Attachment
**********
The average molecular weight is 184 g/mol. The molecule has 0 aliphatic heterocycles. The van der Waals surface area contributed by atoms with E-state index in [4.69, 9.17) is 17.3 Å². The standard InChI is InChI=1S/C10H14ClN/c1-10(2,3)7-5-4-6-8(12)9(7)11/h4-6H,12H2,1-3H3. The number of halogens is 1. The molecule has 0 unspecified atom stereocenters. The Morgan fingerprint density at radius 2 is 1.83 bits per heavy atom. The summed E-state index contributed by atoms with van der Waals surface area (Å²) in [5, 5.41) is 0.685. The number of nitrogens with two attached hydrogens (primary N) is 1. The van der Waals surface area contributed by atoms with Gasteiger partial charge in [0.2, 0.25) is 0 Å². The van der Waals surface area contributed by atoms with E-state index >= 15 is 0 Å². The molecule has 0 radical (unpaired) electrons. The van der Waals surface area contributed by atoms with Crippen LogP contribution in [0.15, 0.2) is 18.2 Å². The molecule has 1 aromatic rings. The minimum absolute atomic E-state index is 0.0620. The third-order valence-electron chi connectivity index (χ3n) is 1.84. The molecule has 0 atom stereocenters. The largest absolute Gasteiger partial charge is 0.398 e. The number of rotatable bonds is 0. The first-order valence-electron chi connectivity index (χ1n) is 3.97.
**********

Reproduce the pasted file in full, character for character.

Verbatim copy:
The average molecular weight is 184 g/mol. The molecule has 0 aliphatic heterocycles. The van der Waals surface area contributed by atoms with E-state index in [4.69, 9.17) is 17.3 Å². The standard InChI is InChI=1S/C10H14ClN/c1-10(2,3)7-5-4-6-8(12)9(7)11/h4-6H,12H2,1-3H3. The number of halogens is 1. The molecule has 0 unspecified atom stereocenters. The Morgan fingerprint density at radius 2 is 1.83 bits per heavy atom. The summed E-state index contributed by atoms with van der Waals surface area (Å²) in [5, 5.41) is 0.685. The number of nitrogens with two attached hydrogens (primary N) is 1. The van der Waals surface area contributed by atoms with Gasteiger partial charge in [0.2, 0.25) is 0 Å². The van der Waals surface area contributed by atoms with E-state index >= 15 is 0 Å². The molecule has 0 radical (unpaired) electrons. The van der Waals surface area contributed by atoms with Crippen LogP contribution in [0.15, 0.2) is 18.2 Å². The molecule has 1 aromatic rings. The minimum absolute atomic E-state index is 0.0620. The third-order valence-electron chi connectivity index (χ3n) is 1.84. The molecule has 0 atom stereocenters. The largest absolute Gasteiger partial charge is 0.398 e. The number of rotatable bonds is 0. The first-order valence-electron chi connectivity index (χ1n) is 3.97.